Our first group post was so well received–and so much fun to do–that we decided it was time to do it again. So here, in no particular order, we each weigh in on a favorite tip. Watch for future group posts; we’ve got some really fun things planned for the next few months!
Laura: I can’t think of many (any?) stitchers who enjoy “reverse sewing,” but if you must, this little trick makes the task so much easier. For years I used a sharp seam ripper (love the one by Clover btw!) to carefully and painstakingly cut through each and every unwanted stitch. While teaching a class one day, I saw a student cut through every fifth stitch or so on one side of the joined fabric pieces.
Next she turned the fabric to the opposite side and used the seam ripper to gently pull “up” on the thread.
Like magic, the thread pulled away, removing all unwanted stitches. I still use this technique, and get lots of “ah-ha!” moments when I share it in classes.
In one of my favorite sections, Twyla talks about facing fears. While teaching classes and working in a fabric shop, I’ve heard numerous comments on this topic. Here are a few of the most common, along with Twyla’s response (the third one is my favorite):
I’m not sure how to do it. If it doesn’t work, try a different way next time. Doing is better than not doing.
It will cost money. Are your creative efforts worth it to you and is it something you really want to do? If so, money is there to be used and who better to invest in than yourself?
It’s self-indulgent. So what? You won’t be of much value to others if you don’t learn to value yourself and your creative efforts.
Make sense? I love how Twyla thinks and have tried to incorporate these tips into my own creative life. Therefore, I won’t hesitate to buy those fabulous new fabrics, or to take the time to create something wonderful. And I might just eat a cupcake too!
Take the time to enjoy the creative process – you’re worth it!
Cupcakes stimulate creativity!
Jennifer: Ah, thread balls. As I recall, no sewing teacher I had as a child ever mentioned how to vanquish those pesky tangled threads that clogged up the underside of the fabric I was trying to feed through the sewing machine. It took adulthood and many years of experience with sewing and quilting before I found the answer to this age-old problem. Thanks to Alex Anderson, from whom I was taking a class on making Star blocks (from her classic book, Simply Stars), I finally learned how to stop the madness.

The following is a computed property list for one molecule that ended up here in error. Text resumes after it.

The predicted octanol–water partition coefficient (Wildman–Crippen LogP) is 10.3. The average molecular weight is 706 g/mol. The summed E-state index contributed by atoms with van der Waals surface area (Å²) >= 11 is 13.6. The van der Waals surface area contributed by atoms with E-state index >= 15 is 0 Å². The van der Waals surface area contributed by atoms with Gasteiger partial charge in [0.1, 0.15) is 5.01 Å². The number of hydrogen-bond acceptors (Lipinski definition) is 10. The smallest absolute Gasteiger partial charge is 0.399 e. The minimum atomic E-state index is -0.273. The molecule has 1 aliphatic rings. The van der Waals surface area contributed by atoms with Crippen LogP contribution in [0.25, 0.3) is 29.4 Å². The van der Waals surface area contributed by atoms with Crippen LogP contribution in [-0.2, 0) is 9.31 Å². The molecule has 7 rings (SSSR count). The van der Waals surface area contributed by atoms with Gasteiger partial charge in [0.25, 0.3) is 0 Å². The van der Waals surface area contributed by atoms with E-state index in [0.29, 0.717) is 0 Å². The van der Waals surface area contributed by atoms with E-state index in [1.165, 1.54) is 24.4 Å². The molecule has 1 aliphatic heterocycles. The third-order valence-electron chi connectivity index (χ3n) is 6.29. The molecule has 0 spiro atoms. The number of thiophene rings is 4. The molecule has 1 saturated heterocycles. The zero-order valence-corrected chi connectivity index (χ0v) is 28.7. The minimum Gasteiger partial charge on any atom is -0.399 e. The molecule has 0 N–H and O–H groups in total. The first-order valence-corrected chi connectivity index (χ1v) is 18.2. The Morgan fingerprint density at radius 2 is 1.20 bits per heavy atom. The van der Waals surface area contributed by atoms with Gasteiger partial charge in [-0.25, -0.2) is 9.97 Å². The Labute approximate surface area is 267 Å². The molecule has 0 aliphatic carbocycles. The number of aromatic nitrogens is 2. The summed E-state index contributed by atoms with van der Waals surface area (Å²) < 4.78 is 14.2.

So unbelievably simple: Grasp the top and bobbin threads, then depress the foot pedal to feed the fabric through the machine. Holding the threads blocks that sucking action that causes the threads to snarl. Alex also demonstrated feeding a “starter scrap” of fabric into the sewing machine as a prelude to factory-sewing mode (aka chain piecing) to keep thread balls at bay. Ever humble, she attributed the technique to Jean Wells. So, whoever it was . . . many thanks!
Grasping both the top and bottom threads as you start, feed a folded scrap of fabric through the machine to vanquish thread balls and to limit thread waste.
Darra: I’ll keep this short and sweet. Have you ever returned from a workshop with someone else’s scissors? Try this creative solution that I’ve shared with many quilting friends and students over the years. Simply I.D. your precious shears with a “ribbon” of a favorite fabric. You’ll recognize them quickly every time!
Photo courtesy Alden Lane Nursery
Finally, one last tip from all of us: If you’re going to be in the SF Bay Area this weekend (September 24 – 25), and would like to spend a few pleasant hours viewing quilts outdoors in a beautiful setting, be sure to stop by Quilting in the Garden, the quilt show at Alden Lane Nursery, in Livermore, CA. Admission to the show is FREE; there are fees for optional lectures and workshops. Guest artists this year are Verna Mosquera and Rob Appell. Click here for more info.
Do you have a favorite tip you’d like to share? We–and our readers–would love to hear about it! Please leave us a comment below.
Until next time, happy stitching!